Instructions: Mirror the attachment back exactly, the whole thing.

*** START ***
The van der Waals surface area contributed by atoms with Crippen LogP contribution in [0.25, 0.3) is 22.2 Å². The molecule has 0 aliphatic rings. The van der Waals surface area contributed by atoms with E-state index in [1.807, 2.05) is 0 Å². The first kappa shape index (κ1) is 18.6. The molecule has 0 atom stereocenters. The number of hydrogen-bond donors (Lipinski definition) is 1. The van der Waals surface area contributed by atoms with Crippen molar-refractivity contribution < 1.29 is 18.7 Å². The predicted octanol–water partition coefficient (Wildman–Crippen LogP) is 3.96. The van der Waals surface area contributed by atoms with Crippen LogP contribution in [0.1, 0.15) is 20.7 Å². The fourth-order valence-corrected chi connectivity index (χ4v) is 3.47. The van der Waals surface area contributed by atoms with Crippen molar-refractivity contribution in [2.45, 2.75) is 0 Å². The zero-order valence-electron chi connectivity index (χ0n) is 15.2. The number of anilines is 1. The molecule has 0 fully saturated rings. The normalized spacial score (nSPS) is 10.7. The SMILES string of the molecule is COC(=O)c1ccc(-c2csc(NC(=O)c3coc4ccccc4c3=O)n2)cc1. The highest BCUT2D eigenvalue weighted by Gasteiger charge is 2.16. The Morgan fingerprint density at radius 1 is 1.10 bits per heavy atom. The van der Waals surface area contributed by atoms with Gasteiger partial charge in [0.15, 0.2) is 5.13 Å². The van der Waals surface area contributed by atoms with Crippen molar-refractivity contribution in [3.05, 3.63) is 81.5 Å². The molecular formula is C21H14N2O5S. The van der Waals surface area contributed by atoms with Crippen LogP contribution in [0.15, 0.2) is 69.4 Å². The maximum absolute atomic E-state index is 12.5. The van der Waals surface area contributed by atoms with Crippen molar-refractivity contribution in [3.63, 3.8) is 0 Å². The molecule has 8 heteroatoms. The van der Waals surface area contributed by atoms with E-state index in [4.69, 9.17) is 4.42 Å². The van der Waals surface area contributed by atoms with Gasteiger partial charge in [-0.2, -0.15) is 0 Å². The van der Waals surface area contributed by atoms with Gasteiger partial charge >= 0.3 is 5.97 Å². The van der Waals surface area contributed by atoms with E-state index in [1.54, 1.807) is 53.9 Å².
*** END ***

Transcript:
The van der Waals surface area contributed by atoms with Crippen LogP contribution in [0.25, 0.3) is 22.2 Å². The molecule has 0 aliphatic rings. The van der Waals surface area contributed by atoms with E-state index in [1.807, 2.05) is 0 Å². The first kappa shape index (κ1) is 18.6. The molecule has 0 atom stereocenters. The number of hydrogen-bond donors (Lipinski definition) is 1. The van der Waals surface area contributed by atoms with Crippen molar-refractivity contribution < 1.29 is 18.7 Å². The predicted octanol–water partition coefficient (Wildman–Crippen LogP) is 3.96. The van der Waals surface area contributed by atoms with Crippen LogP contribution in [0.1, 0.15) is 20.7 Å². The fourth-order valence-corrected chi connectivity index (χ4v) is 3.47. The van der Waals surface area contributed by atoms with Crippen molar-refractivity contribution in [2.45, 2.75) is 0 Å². The zero-order valence-electron chi connectivity index (χ0n) is 15.2. The number of anilines is 1. The molecule has 0 fully saturated rings. The normalized spacial score (nSPS) is 10.7. The SMILES string of the molecule is COC(=O)c1ccc(-c2csc(NC(=O)c3coc4ccccc4c3=O)n2)cc1. The highest BCUT2D eigenvalue weighted by Gasteiger charge is 2.16. The Morgan fingerprint density at radius 1 is 1.10 bits per heavy atom. The van der Waals surface area contributed by atoms with Gasteiger partial charge in [0.15, 0.2) is 5.13 Å². The van der Waals surface area contributed by atoms with Crippen molar-refractivity contribution in [3.05, 3.63) is 81.5 Å². The molecular formula is C21H14N2O5S. The van der Waals surface area contributed by atoms with Crippen LogP contribution in [0.15, 0.2) is 69.4 Å². The maximum absolute atomic E-state index is 12.5. The van der Waals surface area contributed by atoms with Crippen molar-refractivity contribution in [3.63, 3.8) is 0 Å². The molecule has 8 heteroatoms. The van der Waals surface area contributed by atoms with E-state index in [4.69, 9.17) is 4.42 Å². The van der Waals surface area contributed by atoms with Gasteiger partial charge in [-0.2, -0.15) is 0 Å². The van der Waals surface area contributed by atoms with Gasteiger partial charge >= 0.3 is 5.97 Å². The van der Waals surface area contributed by atoms with E-state index in [1.54, 1.807) is 53.9 Å².